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Two companies pay close to £30,000 for polluting Norfolk river

PUBLISHED: 15:11 15 May 2018 | UPDATED: 15:23 15 May 2018

The River Stiffkey. Picture: Matthew Usher.

The River Stiffkey. Picture: Matthew Usher.

© Archant Norfolk 2013

Two companies are to pay thousands of pounds in compensation to a Norfolk charity after admitting their roles in polluting a river and causing the death of local wildlife.

The multinational company Lamb Weston and Ralph Harrison & Co Ltd, agreed to pay a total of £28,100 to Norfolk Rivers Trust after it was revealed that they were responsible for the pollution of the River Stiffkey at Little Snoring, near Fakenham.

The Environment Agency launched an investigation into the incident at the end of 2015 and found the pollution had been caused by rotting potatoes stored in a warehouse at Little Snoring Airfield.

The warehouse had been rented by Lamb Weston and the land was owned by Ralph Harrison & Co.

As the potatoes decomposed they released liquid that entered surface water drains and passed into a stream connected to the River Stiffkey. The liquid contained nutrients which reduced the dissolved oxygen in the stream and caused the death of fish and invertebrates within a 1km stretch of water.

Environment Agency officers found the cause was negligence on the part of Ralph Harrison & Co as no written lease agreement was in place between the two companies and no risk assessment had been prepared.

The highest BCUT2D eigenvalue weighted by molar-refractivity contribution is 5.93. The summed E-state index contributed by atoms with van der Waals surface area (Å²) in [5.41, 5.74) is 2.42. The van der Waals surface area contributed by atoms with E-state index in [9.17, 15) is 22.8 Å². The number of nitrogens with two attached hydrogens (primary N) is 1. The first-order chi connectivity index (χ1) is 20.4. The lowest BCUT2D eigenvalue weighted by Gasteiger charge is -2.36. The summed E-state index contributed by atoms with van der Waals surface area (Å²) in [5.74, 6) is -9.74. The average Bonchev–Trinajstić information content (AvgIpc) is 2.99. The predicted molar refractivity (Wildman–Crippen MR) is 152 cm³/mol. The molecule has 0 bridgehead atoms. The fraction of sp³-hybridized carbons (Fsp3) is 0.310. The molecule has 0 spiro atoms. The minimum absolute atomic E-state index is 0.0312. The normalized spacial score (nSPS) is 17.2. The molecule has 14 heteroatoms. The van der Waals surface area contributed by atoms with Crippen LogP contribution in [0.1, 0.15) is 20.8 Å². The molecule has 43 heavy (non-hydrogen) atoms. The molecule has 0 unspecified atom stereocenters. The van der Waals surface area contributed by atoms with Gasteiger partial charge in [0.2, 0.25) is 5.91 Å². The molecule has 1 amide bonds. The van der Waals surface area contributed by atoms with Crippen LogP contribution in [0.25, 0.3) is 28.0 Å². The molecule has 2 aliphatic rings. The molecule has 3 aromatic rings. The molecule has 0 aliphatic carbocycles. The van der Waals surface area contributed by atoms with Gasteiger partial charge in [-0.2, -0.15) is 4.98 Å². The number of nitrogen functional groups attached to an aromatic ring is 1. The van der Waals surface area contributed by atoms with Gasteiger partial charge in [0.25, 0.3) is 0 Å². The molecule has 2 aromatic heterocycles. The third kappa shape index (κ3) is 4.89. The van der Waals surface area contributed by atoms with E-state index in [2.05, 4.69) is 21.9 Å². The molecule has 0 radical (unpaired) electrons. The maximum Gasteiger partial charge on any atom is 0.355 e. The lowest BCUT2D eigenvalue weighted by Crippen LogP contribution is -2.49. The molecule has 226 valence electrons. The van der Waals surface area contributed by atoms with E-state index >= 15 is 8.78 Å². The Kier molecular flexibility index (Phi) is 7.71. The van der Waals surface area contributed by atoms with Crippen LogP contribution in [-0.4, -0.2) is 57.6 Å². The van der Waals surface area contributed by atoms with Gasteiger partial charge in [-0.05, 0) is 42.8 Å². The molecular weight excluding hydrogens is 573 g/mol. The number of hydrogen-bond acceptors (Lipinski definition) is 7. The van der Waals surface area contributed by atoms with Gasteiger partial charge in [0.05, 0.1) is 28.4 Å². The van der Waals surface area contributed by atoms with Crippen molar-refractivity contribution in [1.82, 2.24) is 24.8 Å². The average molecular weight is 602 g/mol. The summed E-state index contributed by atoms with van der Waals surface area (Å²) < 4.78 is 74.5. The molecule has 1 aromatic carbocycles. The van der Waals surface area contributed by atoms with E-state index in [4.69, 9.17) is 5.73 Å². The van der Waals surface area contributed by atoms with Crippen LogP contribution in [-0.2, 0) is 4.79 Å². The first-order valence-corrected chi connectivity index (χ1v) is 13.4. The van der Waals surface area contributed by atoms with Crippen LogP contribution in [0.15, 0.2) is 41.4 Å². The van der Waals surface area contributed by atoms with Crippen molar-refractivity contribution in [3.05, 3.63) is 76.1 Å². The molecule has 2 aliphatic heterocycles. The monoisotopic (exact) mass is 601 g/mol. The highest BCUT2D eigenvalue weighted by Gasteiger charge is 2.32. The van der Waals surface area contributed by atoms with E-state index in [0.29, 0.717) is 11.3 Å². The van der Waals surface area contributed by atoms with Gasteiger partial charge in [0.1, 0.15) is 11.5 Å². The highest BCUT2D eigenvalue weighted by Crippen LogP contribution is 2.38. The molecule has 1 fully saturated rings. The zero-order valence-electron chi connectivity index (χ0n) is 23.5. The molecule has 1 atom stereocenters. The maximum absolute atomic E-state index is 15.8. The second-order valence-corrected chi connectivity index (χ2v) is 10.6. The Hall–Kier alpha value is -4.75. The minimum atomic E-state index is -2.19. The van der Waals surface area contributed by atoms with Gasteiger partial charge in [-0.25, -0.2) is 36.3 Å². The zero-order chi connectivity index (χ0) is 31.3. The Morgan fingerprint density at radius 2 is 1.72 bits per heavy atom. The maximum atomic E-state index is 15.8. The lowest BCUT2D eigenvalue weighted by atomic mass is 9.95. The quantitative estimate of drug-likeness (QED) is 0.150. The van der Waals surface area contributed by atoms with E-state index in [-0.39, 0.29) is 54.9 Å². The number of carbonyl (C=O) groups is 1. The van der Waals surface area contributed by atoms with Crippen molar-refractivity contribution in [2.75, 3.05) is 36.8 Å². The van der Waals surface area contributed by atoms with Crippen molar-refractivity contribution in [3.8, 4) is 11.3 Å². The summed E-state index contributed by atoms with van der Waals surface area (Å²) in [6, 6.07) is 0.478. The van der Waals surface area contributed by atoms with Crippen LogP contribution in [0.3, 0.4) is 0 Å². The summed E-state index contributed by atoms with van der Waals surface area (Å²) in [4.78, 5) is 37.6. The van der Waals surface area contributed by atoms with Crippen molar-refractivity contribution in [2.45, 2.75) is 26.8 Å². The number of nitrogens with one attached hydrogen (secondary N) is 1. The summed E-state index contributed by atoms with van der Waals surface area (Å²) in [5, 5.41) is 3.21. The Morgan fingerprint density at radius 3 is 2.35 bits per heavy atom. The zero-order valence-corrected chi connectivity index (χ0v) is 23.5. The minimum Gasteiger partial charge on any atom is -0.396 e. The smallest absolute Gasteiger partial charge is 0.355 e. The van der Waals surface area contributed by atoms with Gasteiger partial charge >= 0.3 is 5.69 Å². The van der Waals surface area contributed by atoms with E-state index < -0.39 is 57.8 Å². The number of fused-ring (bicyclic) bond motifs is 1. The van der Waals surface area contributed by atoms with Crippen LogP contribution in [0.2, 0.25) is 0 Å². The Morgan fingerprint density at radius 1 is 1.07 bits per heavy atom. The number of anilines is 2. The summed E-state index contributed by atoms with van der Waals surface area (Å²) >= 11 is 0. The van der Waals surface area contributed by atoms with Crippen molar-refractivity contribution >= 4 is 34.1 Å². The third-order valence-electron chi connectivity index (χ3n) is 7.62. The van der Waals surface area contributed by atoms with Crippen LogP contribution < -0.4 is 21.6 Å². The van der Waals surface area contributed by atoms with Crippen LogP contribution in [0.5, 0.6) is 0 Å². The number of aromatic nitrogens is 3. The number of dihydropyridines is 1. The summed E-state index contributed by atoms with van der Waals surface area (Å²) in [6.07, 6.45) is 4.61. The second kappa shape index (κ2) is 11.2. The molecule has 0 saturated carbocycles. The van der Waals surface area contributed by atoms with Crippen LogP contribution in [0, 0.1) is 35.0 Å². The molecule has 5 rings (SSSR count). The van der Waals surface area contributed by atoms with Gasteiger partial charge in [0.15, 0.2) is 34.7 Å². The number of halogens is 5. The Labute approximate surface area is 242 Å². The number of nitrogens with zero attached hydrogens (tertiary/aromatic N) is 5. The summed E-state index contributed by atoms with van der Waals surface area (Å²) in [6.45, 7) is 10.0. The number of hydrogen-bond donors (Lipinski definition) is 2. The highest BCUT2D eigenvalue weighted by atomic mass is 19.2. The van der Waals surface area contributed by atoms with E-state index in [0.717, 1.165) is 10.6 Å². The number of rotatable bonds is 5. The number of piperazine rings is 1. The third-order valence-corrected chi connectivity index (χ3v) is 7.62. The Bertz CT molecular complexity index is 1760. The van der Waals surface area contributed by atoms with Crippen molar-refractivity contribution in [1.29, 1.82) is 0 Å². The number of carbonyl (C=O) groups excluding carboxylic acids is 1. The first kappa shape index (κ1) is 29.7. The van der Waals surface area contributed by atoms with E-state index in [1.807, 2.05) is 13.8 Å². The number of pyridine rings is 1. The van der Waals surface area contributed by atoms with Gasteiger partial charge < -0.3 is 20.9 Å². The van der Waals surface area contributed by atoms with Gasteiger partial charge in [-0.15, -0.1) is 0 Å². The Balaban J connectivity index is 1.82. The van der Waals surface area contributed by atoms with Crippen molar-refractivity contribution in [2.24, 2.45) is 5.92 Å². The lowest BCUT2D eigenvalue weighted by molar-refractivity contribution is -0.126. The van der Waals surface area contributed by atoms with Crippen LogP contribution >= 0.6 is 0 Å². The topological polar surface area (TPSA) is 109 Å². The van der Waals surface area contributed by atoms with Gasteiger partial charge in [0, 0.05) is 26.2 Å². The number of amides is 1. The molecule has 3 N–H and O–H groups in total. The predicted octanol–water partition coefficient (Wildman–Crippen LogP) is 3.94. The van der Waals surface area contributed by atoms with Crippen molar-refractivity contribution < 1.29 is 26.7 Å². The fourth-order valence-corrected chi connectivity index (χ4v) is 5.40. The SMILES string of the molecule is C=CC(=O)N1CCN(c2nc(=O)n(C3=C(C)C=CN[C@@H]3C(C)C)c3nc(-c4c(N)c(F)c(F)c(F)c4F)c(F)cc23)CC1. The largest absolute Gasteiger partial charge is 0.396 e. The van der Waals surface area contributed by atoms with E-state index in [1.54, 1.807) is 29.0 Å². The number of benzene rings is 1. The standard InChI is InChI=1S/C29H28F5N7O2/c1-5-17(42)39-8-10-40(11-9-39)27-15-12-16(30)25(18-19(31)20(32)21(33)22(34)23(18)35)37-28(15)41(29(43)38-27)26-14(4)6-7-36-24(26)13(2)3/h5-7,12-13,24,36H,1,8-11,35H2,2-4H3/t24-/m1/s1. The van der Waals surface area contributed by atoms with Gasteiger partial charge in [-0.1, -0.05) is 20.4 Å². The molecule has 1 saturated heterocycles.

The agency opted to deal with the matter through a process known as enforcement undertakings, which allows the companies to restore and remediate any environmental damage they have caused.

Lamb Weston offered to donate £23,100 to the Norfolk Rivers Trust for use in its projects around the River Stiffkey, while Ralph Harrison & Co offered to donate £5,000 to the same charity.

Marcus Sibley, Norfolk environment manager at the Environment Agency, said: “Enforcement undertakings allow those who commit offences to restore the environment and to take steps to prevent a recurrence.

“When appropriate, they allow a quicker resolution than a prosecution and help offenders who are prepared to take responsibility for their actions to put things right voluntarily working with their local communities.”

Lamb Weston has now employed a consultant to carry out an ecological survey, created a template emergency action plan, improved staff training and employed a new storage manager.

The company also reimbursed Ralph Harrison & Co’s clean-up costs of £26,476.

Ralph Harrison & Co has dredged the stream to remove remaining pollution and installed new valve and pump systems at the site to prevent any future incidents.

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